Dolls in their droves, a rather famous sofa and a fan that’s older than the Mona Lisa… These are just some of the treasures that can be seen in London’s most unusual storehouses of culture and knowledge. Already renowned for its world-class museums – most notably the Natural History (pictured), Science and British Museums – but it may surprise some to hear that London is also home to some rather strange museums, too.
Museum of Childhood
A more over-looked branch of the Victoria & Albert Museum, the Museum of Childhood is tucked away in Bethnal Green in the East End of London. Specialising in objects by and for children, it serves as an eclectic escape into British childhood culture. With over 26,000 items covering games, toys, dolls and so much more, it’s bound to elicit a wide-eyed interest in the British childhood experience. It showcases a slew of child pop culture icons such as Paddington Bear and the Power Rangers. The interior is reminiscent of a huge market, making it ripe for exploration and the perfect outing for a family.
The Fan Museum in Greenwich is the first of its kind in the world, located within a World Heritage Site dating back to the 1700’s. The museum has thousands of different fans, the oldest of which is from the 10th Century. A more unorthodox way of exploring the British – and indeed - European past, but it offers a fascinating snapshot into the history of manufacturing and art as you traverse its snug galleries. There’s also an opulent and enchanting garden room to partake in a delicate afternoon tea if you so please. On a summer’s day, why not bring your own fan and be your own living exhibit.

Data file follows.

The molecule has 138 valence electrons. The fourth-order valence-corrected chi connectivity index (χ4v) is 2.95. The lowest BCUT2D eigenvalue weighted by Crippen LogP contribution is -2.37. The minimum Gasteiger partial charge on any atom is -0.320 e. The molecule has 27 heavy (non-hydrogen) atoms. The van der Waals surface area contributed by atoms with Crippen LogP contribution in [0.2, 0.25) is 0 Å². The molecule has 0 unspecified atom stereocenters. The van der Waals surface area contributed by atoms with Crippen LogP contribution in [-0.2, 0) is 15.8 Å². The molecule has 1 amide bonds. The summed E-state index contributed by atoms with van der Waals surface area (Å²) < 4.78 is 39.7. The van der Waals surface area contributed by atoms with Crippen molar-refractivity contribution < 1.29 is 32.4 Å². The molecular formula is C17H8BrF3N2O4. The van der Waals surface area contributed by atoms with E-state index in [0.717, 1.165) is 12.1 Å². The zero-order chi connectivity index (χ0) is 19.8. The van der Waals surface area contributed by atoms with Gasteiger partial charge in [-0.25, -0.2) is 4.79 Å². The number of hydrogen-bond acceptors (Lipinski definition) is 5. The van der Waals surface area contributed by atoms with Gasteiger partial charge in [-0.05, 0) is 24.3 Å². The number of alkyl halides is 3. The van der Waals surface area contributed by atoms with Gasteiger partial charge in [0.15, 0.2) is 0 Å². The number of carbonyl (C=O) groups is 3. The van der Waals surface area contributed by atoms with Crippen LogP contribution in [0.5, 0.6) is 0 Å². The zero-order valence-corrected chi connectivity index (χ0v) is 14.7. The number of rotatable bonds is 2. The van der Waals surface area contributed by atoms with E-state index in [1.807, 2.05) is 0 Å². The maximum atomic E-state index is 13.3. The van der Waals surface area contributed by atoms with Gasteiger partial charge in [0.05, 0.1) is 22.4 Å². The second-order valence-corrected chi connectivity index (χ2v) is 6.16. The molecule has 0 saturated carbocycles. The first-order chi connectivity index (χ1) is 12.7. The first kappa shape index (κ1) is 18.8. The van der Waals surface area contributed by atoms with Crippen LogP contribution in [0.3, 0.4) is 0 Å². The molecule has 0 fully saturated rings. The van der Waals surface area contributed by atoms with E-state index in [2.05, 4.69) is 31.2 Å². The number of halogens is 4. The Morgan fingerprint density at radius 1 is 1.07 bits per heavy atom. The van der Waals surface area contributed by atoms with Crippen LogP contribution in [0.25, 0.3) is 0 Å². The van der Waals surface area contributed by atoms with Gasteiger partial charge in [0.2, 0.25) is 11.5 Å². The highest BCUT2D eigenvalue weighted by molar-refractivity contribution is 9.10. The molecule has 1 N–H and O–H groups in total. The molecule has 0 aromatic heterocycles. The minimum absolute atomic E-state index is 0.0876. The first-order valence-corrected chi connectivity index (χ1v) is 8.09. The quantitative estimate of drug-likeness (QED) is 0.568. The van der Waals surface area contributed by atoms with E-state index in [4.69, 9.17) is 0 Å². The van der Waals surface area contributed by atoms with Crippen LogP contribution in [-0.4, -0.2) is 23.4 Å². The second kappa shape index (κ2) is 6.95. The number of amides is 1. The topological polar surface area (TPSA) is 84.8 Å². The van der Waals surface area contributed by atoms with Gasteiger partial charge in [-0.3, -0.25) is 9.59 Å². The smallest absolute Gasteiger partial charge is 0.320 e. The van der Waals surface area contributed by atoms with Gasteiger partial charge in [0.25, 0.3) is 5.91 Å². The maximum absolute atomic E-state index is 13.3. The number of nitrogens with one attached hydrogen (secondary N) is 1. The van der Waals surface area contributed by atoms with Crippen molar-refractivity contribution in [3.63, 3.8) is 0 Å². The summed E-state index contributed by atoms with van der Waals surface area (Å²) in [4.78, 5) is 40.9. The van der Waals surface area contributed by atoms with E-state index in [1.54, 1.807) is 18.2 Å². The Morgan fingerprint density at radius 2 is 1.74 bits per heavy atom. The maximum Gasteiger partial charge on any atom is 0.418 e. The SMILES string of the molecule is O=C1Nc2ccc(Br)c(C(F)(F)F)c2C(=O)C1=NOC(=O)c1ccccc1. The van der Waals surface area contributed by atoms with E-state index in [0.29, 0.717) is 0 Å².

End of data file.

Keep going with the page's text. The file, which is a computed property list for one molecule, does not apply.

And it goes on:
Museum of Brands
In Notting Hill lies a quirky and nostalgic institution that whisks you through time in the form of British brands. Its mission objective is to provide people with the history of consumer culture from the Victorian era right up to the present day. The Museum of Brands has an immersive ‘time tunnel’ (and who doesn’t love a time tunnel?) that highlights various British brands in the form of packaging, posters and even toys and games. It’s not simply a visual treat, however, as it explores the sociological and political history of shopping habits and how our lives have been fundamentally altered through these retail products.
Museum of Freemasonry
Slap bang in Holborn, central London is the headquarters for the English Grand Lodge of Freemasonry. Despite decades of secrecy, there is at least one area we are allowed to explore – the museum. Containing a large and varied collection of ornate Masonic objects such as furniture, jewellery and silverware, appropriately housed within an impressive regal interior. The building itself is a sight to behold too, an imposing, art-deco style affair that has been used as a venue for television and film production including the likes of James Bond and The Crown.
Everyone is familiar with Sigmund Freud, the ‘Father of Psychology’. But did you know he briefly lived in London after escaping Nazi-occupied Austria? The gorgeous Hampstead home he once resided in became the Freud Museum in 1986. It is both interesting and surreal in equal measure to learn about psychoanalysis in the presence of Freud’s famous couch. A feast of art installations and Freudian antiquities await in the cosy home-cum-exhibition of one of the most pivotal men in modern history. I’m sure your unconscious desires will lead you here eventually.
Image by Waid1995 from Pixabay